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Men's tennis coach in no-fly zone

BY BEN ROSS | MARCH 23, 2011 7:20 AM

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At first glance, one may not think Iowa men's tennis coach Steve Houghton and former NFL commentator John Madden have much in common. Houghton certainly isn't as large and imposing as the Hall of Fame coach, and being younger than Madden, he has a full head of dark hair. But like Madden, the tennis coach refuses to set foot on an airplane.

Houghton has flown before; he flew while he was on the Iowa tennis team in the late-60s and early '70s, which may have contributed to his problem. The squad traveled in "old World War II-like planes" that didn't handle turbulence as well as the aircraft of today. This could be why he says it isn't fear of flying that deters him from flying but a sick feeling he contracts while in the air, and in some cases, when entering an airport.

"It's a physical component," he said. "I would get sick, inner ear, nausea … I would get sick and vomit. It became psychological, I would get sick in airports before the flight. I dreaded flying and really got tired of it. I have no conscious fear of crashing; everyone knows that planes are safer than cars statistically."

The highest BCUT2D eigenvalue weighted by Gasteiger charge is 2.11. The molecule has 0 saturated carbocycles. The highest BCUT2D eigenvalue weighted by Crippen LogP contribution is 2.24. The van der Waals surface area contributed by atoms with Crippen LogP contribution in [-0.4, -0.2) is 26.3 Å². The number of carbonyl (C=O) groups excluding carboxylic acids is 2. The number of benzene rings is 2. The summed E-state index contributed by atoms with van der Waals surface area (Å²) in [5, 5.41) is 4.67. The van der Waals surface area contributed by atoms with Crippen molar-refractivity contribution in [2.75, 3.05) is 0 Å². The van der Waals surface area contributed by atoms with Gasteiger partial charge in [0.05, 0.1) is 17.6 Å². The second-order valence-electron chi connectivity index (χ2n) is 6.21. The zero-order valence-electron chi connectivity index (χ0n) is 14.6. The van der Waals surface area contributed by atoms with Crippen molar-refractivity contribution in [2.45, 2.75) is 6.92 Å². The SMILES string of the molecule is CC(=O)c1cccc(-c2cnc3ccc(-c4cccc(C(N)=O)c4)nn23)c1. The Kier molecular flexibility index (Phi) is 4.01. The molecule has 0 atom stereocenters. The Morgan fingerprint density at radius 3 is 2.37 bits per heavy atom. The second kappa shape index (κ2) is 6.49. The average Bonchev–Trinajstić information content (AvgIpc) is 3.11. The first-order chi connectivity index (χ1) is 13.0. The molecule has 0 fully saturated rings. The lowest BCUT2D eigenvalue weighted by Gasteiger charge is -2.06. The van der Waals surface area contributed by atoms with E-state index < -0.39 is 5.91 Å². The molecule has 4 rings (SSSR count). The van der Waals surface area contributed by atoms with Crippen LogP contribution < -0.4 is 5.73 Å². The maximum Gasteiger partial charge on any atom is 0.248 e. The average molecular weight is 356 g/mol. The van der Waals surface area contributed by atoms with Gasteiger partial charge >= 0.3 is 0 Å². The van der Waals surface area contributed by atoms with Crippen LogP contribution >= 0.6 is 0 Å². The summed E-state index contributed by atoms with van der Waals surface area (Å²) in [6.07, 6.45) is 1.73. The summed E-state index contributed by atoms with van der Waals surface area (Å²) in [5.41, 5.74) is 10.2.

To get around his discomfort, Houghton chooses to drive around the country, whether it is for road competitions or recruiting. (And no, he does not have a big bus with a picture of his face on it like Madden.)

And his wife, Leora Houghton, doesn't mind.

"I let him do his thing," she said. "I'm a more impatient person than my husband; I like to fly. This year I drove to Florida with him, I have options, we sort of let live as we do."

Houghton said his unique travel arrangements haven't impacted his coaching duties, either. He still travels in the States for recruiting, and assistant coach Steve Nash handles all of the international recruiting. When it comes to trips with the team, Houghton never misses more than a couple of days with the Hawkeyes, and he usually isn't that far behind them to the destinations, noting that with plane delays and connecting flights, the time difference isn't as big as one may think.

The players don't seem to read too much into their coach's quirk, and it certainly hasn't affected their ability on the court. Sophomore Garret Dunn doesn't think much of his coach's travel situation and says the team hasn't really asked him about it either.

"We don't really think about it," he said. "It's just an idiosyncrasy of his; everyone has them. No one really knows why [hedoesn't fly], but it's not that big of a difference."

Houghton said the last time he flew was in the mid-80s. That's more than 20 years of being on the road, with local radio, gas station fill-ups, and fast food sprinkled in. It's hard to imagine what number Houghton's odometer reads with a recent road trip to Florida for spring break and trips to California and Las Vegas in past years. It's even harder to imagine being on the road for hours on end without someone to have a conversation with.

Leora Houghton sometimes makes the trek to different parts of the country with her husband, but more often than not the coach of 30 years is on his own, which doesn't seem to faze him.

"I really don't mind it at all," Houghton said. "I am easily entertained by radio and talk shows. I obviously like driving, and I like the scenery and the slow pace of a car. If people think I'm psychotic, they're probably right."


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